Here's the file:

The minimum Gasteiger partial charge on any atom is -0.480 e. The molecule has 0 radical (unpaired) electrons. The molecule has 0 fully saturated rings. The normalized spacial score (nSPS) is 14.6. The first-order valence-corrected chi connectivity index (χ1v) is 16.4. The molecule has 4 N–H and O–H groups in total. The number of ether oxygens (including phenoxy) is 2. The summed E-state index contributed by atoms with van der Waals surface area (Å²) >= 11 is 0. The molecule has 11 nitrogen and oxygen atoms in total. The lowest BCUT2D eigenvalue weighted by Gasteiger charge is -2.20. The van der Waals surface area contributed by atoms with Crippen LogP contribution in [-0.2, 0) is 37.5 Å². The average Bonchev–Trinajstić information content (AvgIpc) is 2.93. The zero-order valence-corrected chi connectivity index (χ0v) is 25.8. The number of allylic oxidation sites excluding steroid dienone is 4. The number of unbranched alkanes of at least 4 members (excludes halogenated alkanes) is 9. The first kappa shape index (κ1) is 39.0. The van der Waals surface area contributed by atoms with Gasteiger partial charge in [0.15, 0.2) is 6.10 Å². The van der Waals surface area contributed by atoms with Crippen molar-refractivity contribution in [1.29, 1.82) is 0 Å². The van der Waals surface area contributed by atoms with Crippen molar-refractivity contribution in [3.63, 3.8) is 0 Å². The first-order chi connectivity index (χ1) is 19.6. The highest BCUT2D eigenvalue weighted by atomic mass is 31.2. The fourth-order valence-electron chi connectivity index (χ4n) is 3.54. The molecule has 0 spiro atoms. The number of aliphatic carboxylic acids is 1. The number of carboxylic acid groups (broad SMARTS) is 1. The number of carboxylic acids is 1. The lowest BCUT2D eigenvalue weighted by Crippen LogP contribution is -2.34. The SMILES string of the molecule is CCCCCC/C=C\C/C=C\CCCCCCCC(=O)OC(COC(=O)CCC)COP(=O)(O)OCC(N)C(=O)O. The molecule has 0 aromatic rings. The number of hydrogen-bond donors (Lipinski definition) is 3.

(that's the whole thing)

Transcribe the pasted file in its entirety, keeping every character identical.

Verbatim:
The minimum Gasteiger partial charge on any atom is -0.480 e. The molecule has 0 radical (unpaired) electrons. The molecule has 0 fully saturated rings. The normalized spacial score (nSPS) is 14.6. The first-order valence-corrected chi connectivity index (χ1v) is 16.4. The molecule has 4 N–H and O–H groups in total. The number of ether oxygens (including phenoxy) is 2. The summed E-state index contributed by atoms with van der Waals surface area (Å²) >= 11 is 0. The molecule has 11 nitrogen and oxygen atoms in total. The lowest BCUT2D eigenvalue weighted by Gasteiger charge is -2.20. The van der Waals surface area contributed by atoms with Crippen LogP contribution in [-0.2, 0) is 37.5 Å². The average Bonchev–Trinajstić information content (AvgIpc) is 2.93. The zero-order valence-corrected chi connectivity index (χ0v) is 25.8. The number of allylic oxidation sites excluding steroid dienone is 4. The number of unbranched alkanes of at least 4 members (excludes halogenated alkanes) is 9. The first kappa shape index (κ1) is 39.0. The van der Waals surface area contributed by atoms with Gasteiger partial charge in [0.15, 0.2) is 6.10 Å². The van der Waals surface area contributed by atoms with Crippen molar-refractivity contribution in [1.29, 1.82) is 0 Å². The van der Waals surface area contributed by atoms with Crippen molar-refractivity contribution in [3.63, 3.8) is 0 Å². The first-order chi connectivity index (χ1) is 19.6. The highest BCUT2D eigenvalue weighted by atomic mass is 31.2. The fourth-order valence-electron chi connectivity index (χ4n) is 3.54. The molecule has 0 spiro atoms. The number of aliphatic carboxylic acids is 1. The number of carboxylic acid groups (broad SMARTS) is 1. The number of carboxylic acids is 1. The lowest BCUT2D eigenvalue weighted by Crippen LogP contribution is -2.34. The SMILES string of the molecule is CCCCCC/C=C\C/C=C\CCCCCCCC(=O)OC(COC(=O)CCC)COP(=O)(O)OCC(N)C(=O)O. The molecule has 0 aromatic rings. The number of hydrogen-bond donors (Lipinski definition) is 3.